Strategic Planning For Business


2009/03/19

Strategic Planning - The Vision Statement Vs The Mission Statement

Category: Strategic Planning For Business – Author: admin – 1:05 pm

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If you lead or have led any kind of an organization you no doubt had a clear idea of where you wanted your organization to go - your vision. Perhaps you saw yourself as the leader in your field or recognized for outstanding customer service. Whatever your vision, it was yours and yours alone.

But did you mistake your vision for the mission?

I saw a company once that listed its mission as producing a product with minimum impact on the environment.

While certainly a noble idea, I would ask if they were willing to sacrifice the success of their business to reduce their impact on the environment. Really, their mission was to produce the product.

Doing so in an environmentally sensitive way was certainly a key result they wanted and should be a central theme in the plan. This environmental concern will definitely impact their efforts, but it wasn’t the mission. I suspect though that it was the vision of the company’s owner.

So the mission was to produce a product but the owner’s vision was to be a company that produced a great product in an environmentally friendly way.

In another example, a non-profit organization I worked with wanted to restart a thrift store. They said their mission was to provide a place where people could sell their used and unwanted items.

I asked what the proceeds from those sales would be used for and was told the store’s profits supported several local charities. So, I asked if, considering overhead expenses and very generous consignment policies, they would be willing to forgo the charitable gifts as long as people had a place to bring their used and unwanted items.

At that point the light went on and the organization developed a mission statement spelling out that their prime reason for being was to raise money for charities. The manager then called all the workers together and explained the true mission.

There was a noticeable change in the store and the next two years were the most successful in recent history.

As I said, the leader owns the vision for the organization he or she leads. This vision can be lofty and challenging, a concept that is bold and far reaching. It is leaders with great visions who motivate others to succeed and accomplish great things.

To create a vision statement, consider what you would ideally like to accomplish. Don’t worry about what stands in the way, what do you really want to do?

In 1968, Martin Luther King stood on the steps of the Lincoln Memorial in Washington D.C. and delivered what has become one of the most famous speeches in American history.

His “I have a dream…” speech clearly illustrated his vision. King saw what needed to be done. He knew what the mission was, but so did many others. He was a major leader in the civil rights movement because he had a vision of what should be…he had a dream and he was able to articulate that dream to the masses. His vision touched a chord and led to real change.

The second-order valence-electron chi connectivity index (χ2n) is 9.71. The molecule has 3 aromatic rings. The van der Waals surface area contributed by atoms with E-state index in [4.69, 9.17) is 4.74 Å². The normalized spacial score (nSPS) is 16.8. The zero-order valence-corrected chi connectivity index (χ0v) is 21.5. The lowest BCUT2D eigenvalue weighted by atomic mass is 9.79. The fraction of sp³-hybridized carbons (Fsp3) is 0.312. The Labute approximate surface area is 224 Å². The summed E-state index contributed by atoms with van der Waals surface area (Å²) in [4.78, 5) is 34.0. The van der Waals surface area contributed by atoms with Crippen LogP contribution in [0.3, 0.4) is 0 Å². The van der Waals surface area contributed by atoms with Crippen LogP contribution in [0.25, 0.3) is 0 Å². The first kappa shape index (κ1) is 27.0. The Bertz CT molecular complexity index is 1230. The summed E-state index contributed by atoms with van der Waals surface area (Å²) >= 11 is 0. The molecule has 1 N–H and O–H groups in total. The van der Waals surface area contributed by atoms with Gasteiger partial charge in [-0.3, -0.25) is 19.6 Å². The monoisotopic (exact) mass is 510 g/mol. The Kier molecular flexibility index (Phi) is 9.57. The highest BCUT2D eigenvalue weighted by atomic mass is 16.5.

A mission statement on the other hand must be more concrete and define specifically what the organization does.

It must be short and succinct. I was surprised to see a large corporation’s mission statement that was several pages long. How many employees actually read that mission statement? Many times, when I ask what their mission is, employees can’t answer.

A few years ago, I was assigned to lead an organization with a mission statement that attempted to cover everything they did. No one really knew what it meant, but it took up a lot of space on the website!

I gathered my leadership team and we created a new statement, clearly focusing us on what was important. Then we made sure everyone knew it. We even sent it to our customers and told them to tell us if we weren’t living up to our own mission statement.

What had been a disjointed group quickly became a focused team, able to complete several projects which had languished for quite some time.

When writing your mission, be honest. We are a capitalist society and we live in a free market world. Unless you run a non-profit organization, you have to make money or you’re out of business.

Remember, your mission is probably not to save the planet, though that can certainly be part of how you accomplish your mission and may even be part of your vision. But if you are in business to make money, say so. If you’re publicly held, your stockholders certainly expect you to make money.

A vision is the leader’s lofty and challenging view of what he or she wants to accomplish. The mission is a short, succinct statement that defines what the organization actually does. Together, they form the basis for a solid strategic plan.

Bob Mason is a speaker, trainer, facilitator and president of RLM Planning and Leadership, a consulting firm dedicated to helping businesses meld smart strategic planning with leadership excellence. To learn more visit http://www.planleadexcel.com and download the first chapter of his book, Planning to Excel, Strategic Planning that Works, due to be released this spring

Bob Mason - EzineArticles Expert Author

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